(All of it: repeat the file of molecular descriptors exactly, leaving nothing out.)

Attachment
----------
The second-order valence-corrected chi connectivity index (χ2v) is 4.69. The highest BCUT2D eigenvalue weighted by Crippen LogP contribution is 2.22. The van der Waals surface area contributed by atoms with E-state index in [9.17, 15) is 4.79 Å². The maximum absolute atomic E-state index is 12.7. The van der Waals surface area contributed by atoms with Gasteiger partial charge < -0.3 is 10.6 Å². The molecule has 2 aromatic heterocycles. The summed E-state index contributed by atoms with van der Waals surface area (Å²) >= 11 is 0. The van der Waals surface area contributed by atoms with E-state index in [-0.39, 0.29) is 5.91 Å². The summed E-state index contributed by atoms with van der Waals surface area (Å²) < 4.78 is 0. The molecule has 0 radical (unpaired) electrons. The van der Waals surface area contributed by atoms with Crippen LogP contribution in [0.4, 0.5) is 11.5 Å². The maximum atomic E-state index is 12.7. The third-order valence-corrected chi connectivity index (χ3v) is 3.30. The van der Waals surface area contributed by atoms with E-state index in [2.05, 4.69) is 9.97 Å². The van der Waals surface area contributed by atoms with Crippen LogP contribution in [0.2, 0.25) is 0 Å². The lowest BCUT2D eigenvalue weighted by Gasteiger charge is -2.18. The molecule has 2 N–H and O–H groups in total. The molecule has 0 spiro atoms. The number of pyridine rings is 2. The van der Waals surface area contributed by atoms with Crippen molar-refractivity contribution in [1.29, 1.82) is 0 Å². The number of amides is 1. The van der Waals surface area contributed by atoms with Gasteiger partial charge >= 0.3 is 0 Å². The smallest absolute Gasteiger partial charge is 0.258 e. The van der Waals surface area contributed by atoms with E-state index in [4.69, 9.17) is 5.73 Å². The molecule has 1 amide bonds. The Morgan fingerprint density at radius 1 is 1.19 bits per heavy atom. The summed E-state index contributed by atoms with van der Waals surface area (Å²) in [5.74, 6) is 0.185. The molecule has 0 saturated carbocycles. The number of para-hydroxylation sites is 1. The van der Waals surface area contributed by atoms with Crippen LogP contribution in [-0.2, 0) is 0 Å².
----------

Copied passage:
The second-order valence-corrected chi connectivity index (χ2v) is 4.69. The highest BCUT2D eigenvalue weighted by Crippen LogP contribution is 2.22. The van der Waals surface area contributed by atoms with E-state index in [9.17, 15) is 4.79 Å². The maximum absolute atomic E-state index is 12.7. The van der Waals surface area contributed by atoms with Gasteiger partial charge < -0.3 is 10.6 Å². The molecule has 2 aromatic heterocycles. The summed E-state index contributed by atoms with van der Waals surface area (Å²) >= 11 is 0. The van der Waals surface area contributed by atoms with E-state index in [-0.39, 0.29) is 5.91 Å². The summed E-state index contributed by atoms with van der Waals surface area (Å²) < 4.78 is 0. The molecule has 0 radical (unpaired) electrons. The van der Waals surface area contributed by atoms with Crippen LogP contribution in [0.4, 0.5) is 11.5 Å². The maximum atomic E-state index is 12.7. The third-order valence-corrected chi connectivity index (χ3v) is 3.30. The van der Waals surface area contributed by atoms with E-state index in [2.05, 4.69) is 9.97 Å². The van der Waals surface area contributed by atoms with Crippen LogP contribution in [0.2, 0.25) is 0 Å². The lowest BCUT2D eigenvalue weighted by Gasteiger charge is -2.18. The molecule has 2 N–H and O–H groups in total. The molecule has 0 spiro atoms. The number of pyridine rings is 2. The van der Waals surface area contributed by atoms with Crippen molar-refractivity contribution in [1.29, 1.82) is 0 Å². The number of amides is 1. The van der Waals surface area contributed by atoms with Gasteiger partial charge >= 0.3 is 0 Å². The smallest absolute Gasteiger partial charge is 0.258 e. The van der Waals surface area contributed by atoms with E-state index in [4.69, 9.17) is 5.73 Å². The molecule has 1 amide bonds. The Morgan fingerprint density at radius 1 is 1.19 bits per heavy atom. The summed E-state index contributed by atoms with van der Waals surface area (Å²) in [5.74, 6) is 0.185. The molecule has 0 saturated carbocycles. The number of para-hydroxylation sites is 1. The van der Waals surface area contributed by atoms with Crippen LogP contribution in [-0.2, 0) is 0 Å².